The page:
Patient symptom and quality of life assessments must be inclusive and equitable

Information reported directly by patients can be invaluable for assessing the impact of disease and treatment on patients’ symptoms and quality of life -but more needs to be done to include under-served groups to avoid rising inequalities in healthcare, say experts at BHP founder-member the University of Birmingham.

The information is commonly collected in both clinical trials and clinical practice and ensures that the patient’s perspective is at the heart of decision making. As use of these data become more commonplace, however, researchers in the University’s Centre for Patient-Reported Outcomes Research are calling for more to be done to ensure such information can be provided by everybody.

In an article published 5 May 2022 in Nature Medicine, researchers in collaboration with patients, regulators and international experts identify some of the barriers to participation such as access to technology, disability, language and cultural requirements and call for these to be addressed.

Lead author, Professor Melanie Calvert, said: “When we start to embrace new approaches to healthcare, such as use of patient-reported outcomes, we need to make sure that barriers to participation are addressed at an early stage. If we don’t do this, the gaps between advantaged and disadvantaged populations will only get worse.

“Representative diversity in clinical trials is vital to ensure new medicines and technologies are applicable to the population they are intended to serve. Targeted initiatives are needed to ensure that no groups are excluded from participation in patient-reported outcome data collection, both in research settings and routine clinical care.”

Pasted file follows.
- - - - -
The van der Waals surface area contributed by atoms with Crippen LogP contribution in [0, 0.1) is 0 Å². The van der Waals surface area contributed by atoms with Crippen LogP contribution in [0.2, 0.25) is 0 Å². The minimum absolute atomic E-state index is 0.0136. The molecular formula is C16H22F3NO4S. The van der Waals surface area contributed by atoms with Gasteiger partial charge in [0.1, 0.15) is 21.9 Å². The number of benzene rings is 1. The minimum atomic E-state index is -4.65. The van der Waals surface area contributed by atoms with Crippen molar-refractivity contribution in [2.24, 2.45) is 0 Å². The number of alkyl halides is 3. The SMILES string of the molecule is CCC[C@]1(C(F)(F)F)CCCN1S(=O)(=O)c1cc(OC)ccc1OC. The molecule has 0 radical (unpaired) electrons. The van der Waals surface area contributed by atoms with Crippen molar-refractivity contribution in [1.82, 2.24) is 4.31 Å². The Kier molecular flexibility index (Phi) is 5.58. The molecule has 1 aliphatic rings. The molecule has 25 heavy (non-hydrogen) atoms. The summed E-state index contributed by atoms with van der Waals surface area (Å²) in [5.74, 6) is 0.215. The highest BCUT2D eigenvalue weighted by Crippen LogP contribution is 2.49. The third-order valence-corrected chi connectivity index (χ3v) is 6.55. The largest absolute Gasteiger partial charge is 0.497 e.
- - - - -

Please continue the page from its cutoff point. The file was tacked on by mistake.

Specific recommendations in the article include:

      • Improve diversity by involving individuals who represent target populations when designing patient questionnaires.
      • Consider the type and severity of disease when seeking patient views, including cognitive or functional impairment that would limit participation.
      • Be aware of cultural needs or languages that might be a barrier, and address these sensitively and appropriately.
      • Include individuals with all levels of reading, writing and problem solving abilities by ensuring material is accessible and that assistance is available, if required.
      • Provide alternative methods of participation to promote digital inclusion
      • Where information is being used in drug development, make sure inclusivity is included early on in discussions about data collection.

Rav Verdi, a patient partner who co-authored the work, said: “As a patient and living in a cosmopolitan society it’s encouraging to see that all walks of life have been considered and a means of communication thought about to glean information from the patient and to provide information to the patient regarding their care and treatment. As worldwide issue, information could be shared with treatment centres to provide better care and understanding of different groups of the population.”

Roger Wilson, a patient partner adds: “Listening to patients reveals the range of diversity which must be understood and allowed for by careful design if a study is to offer benefits to society equitably.”

Professor Calvert adds: “Patient-reported outcome measures and data collection must be reflective of diverse and multicultural societies, to improve research and promote equitable clinical care for the benefit of all patients and the public as a whole.”

The team are supported by a number of funders including the National Institute for Health and Care Research (NIHR) Biomedical Research Centre Birmingham and Applied Research Collaboration West Midlands, Health Data Research UK and UK SPINE.